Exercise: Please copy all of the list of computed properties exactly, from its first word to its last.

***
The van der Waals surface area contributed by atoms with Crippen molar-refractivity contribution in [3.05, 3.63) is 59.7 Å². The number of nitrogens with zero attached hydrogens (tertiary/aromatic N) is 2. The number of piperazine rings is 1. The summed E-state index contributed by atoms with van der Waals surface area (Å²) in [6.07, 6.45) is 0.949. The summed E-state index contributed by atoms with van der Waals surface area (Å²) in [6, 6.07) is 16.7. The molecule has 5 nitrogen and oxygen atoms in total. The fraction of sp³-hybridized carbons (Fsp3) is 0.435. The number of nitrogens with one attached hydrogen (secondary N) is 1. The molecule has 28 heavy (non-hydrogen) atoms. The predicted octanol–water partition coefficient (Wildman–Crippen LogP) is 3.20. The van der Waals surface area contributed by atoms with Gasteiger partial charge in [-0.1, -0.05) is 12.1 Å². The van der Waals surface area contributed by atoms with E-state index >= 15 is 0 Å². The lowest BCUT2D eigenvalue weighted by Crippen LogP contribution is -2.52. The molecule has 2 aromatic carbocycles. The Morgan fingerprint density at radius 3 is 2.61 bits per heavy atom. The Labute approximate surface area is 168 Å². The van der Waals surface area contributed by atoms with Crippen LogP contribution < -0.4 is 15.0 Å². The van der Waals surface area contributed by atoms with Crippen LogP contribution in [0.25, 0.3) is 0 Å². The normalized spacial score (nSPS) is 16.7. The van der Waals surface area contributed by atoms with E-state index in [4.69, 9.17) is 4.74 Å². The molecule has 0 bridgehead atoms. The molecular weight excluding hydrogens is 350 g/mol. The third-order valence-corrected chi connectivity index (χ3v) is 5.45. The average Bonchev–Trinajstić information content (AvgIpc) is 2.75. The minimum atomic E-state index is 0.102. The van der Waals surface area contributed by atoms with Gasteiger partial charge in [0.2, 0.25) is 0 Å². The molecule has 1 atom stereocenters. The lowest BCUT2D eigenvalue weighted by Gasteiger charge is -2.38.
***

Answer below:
The van der Waals surface area contributed by atoms with Crippen molar-refractivity contribution in [3.05, 3.63) is 59.7 Å². The number of nitrogens with zero attached hydrogens (tertiary/aromatic N) is 2. The number of piperazine rings is 1. The summed E-state index contributed by atoms with van der Waals surface area (Å²) in [6.07, 6.45) is 0.949. The summed E-state index contributed by atoms with van der Waals surface area (Å²) in [6, 6.07) is 16.7. The molecule has 5 nitrogen and oxygen atoms in total. The fraction of sp³-hybridized carbons (Fsp3) is 0.435. The number of nitrogens with one attached hydrogen (secondary N) is 1. The molecule has 28 heavy (non-hydrogen) atoms. The predicted octanol–water partition coefficient (Wildman–Crippen LogP) is 3.20. The van der Waals surface area contributed by atoms with Gasteiger partial charge in [-0.1, -0.05) is 12.1 Å². The van der Waals surface area contributed by atoms with E-state index >= 15 is 0 Å². The lowest BCUT2D eigenvalue weighted by Crippen LogP contribution is -2.52. The molecule has 2 aromatic carbocycles. The Morgan fingerprint density at radius 3 is 2.61 bits per heavy atom. The Labute approximate surface area is 168 Å². The van der Waals surface area contributed by atoms with Crippen LogP contribution < -0.4 is 15.0 Å². The van der Waals surface area contributed by atoms with Crippen LogP contribution in [0.25, 0.3) is 0 Å². The normalized spacial score (nSPS) is 16.7. The van der Waals surface area contributed by atoms with E-state index in [4.69, 9.17) is 4.74 Å². The molecule has 0 bridgehead atoms. The molecular weight excluding hydrogens is 350 g/mol. The third-order valence-corrected chi connectivity index (χ3v) is 5.45. The average Bonchev–Trinajstić information content (AvgIpc) is 2.75. The minimum atomic E-state index is 0.102. The van der Waals surface area contributed by atoms with Gasteiger partial charge in [0.2, 0.25) is 0 Å². The molecule has 1 atom stereocenters. The lowest BCUT2D eigenvalue weighted by Gasteiger charge is -2.38.